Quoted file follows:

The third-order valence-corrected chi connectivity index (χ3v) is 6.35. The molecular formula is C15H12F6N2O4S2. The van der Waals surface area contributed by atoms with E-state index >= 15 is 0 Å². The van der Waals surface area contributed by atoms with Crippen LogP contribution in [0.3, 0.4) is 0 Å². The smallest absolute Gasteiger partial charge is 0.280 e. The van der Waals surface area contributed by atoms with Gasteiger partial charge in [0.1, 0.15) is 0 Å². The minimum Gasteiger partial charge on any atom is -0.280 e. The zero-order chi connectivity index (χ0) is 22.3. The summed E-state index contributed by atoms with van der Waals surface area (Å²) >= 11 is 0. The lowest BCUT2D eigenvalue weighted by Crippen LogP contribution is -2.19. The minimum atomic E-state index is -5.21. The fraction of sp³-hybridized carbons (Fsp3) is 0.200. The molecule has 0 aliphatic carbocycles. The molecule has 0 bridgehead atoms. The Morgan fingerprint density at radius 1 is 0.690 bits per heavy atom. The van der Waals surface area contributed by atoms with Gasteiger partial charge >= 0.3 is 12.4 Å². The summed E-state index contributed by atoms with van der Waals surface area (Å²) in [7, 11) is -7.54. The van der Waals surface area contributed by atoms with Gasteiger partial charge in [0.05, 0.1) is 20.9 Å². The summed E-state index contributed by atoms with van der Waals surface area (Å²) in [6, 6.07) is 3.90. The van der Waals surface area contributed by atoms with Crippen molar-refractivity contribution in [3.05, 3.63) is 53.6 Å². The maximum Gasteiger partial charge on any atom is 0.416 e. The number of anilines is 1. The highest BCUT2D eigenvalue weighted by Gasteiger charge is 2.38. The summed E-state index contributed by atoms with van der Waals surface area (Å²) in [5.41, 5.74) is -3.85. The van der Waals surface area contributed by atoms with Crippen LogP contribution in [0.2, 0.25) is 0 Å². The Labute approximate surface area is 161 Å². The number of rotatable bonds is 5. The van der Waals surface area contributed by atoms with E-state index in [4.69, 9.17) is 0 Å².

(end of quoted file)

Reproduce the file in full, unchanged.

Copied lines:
The third-order valence-corrected chi connectivity index (χ3v) is 6.35. The molecular formula is C15H12F6N2O4S2. The van der Waals surface area contributed by atoms with E-state index >= 15 is 0 Å². The van der Waals surface area contributed by atoms with Crippen LogP contribution in [0.3, 0.4) is 0 Å². The smallest absolute Gasteiger partial charge is 0.280 e. The van der Waals surface area contributed by atoms with Gasteiger partial charge in [0.1, 0.15) is 0 Å². The minimum Gasteiger partial charge on any atom is -0.280 e. The zero-order chi connectivity index (χ0) is 22.3. The summed E-state index contributed by atoms with van der Waals surface area (Å²) >= 11 is 0. The lowest BCUT2D eigenvalue weighted by Crippen LogP contribution is -2.19. The minimum atomic E-state index is -5.21. The fraction of sp³-hybridized carbons (Fsp3) is 0.200. The molecule has 0 aliphatic carbocycles. The molecule has 0 bridgehead atoms. The Morgan fingerprint density at radius 1 is 0.690 bits per heavy atom. The van der Waals surface area contributed by atoms with Gasteiger partial charge >= 0.3 is 12.4 Å². The summed E-state index contributed by atoms with van der Waals surface area (Å²) in [7, 11) is -7.54. The van der Waals surface area contributed by atoms with Gasteiger partial charge in [0.05, 0.1) is 20.9 Å². The summed E-state index contributed by atoms with van der Waals surface area (Å²) in [6, 6.07) is 3.90. The van der Waals surface area contributed by atoms with Crippen molar-refractivity contribution in [3.05, 3.63) is 53.6 Å². The maximum Gasteiger partial charge on any atom is 0.416 e. The number of anilines is 1. The highest BCUT2D eigenvalue weighted by Gasteiger charge is 2.38. The summed E-state index contributed by atoms with van der Waals surface area (Å²) in [5.41, 5.74) is -3.85. The van der Waals surface area contributed by atoms with Crippen LogP contribution in [0.2, 0.25) is 0 Å². The Labute approximate surface area is 161 Å². The number of rotatable bonds is 5. The van der Waals surface area contributed by atoms with E-state index in [4.69, 9.17) is 0 Å².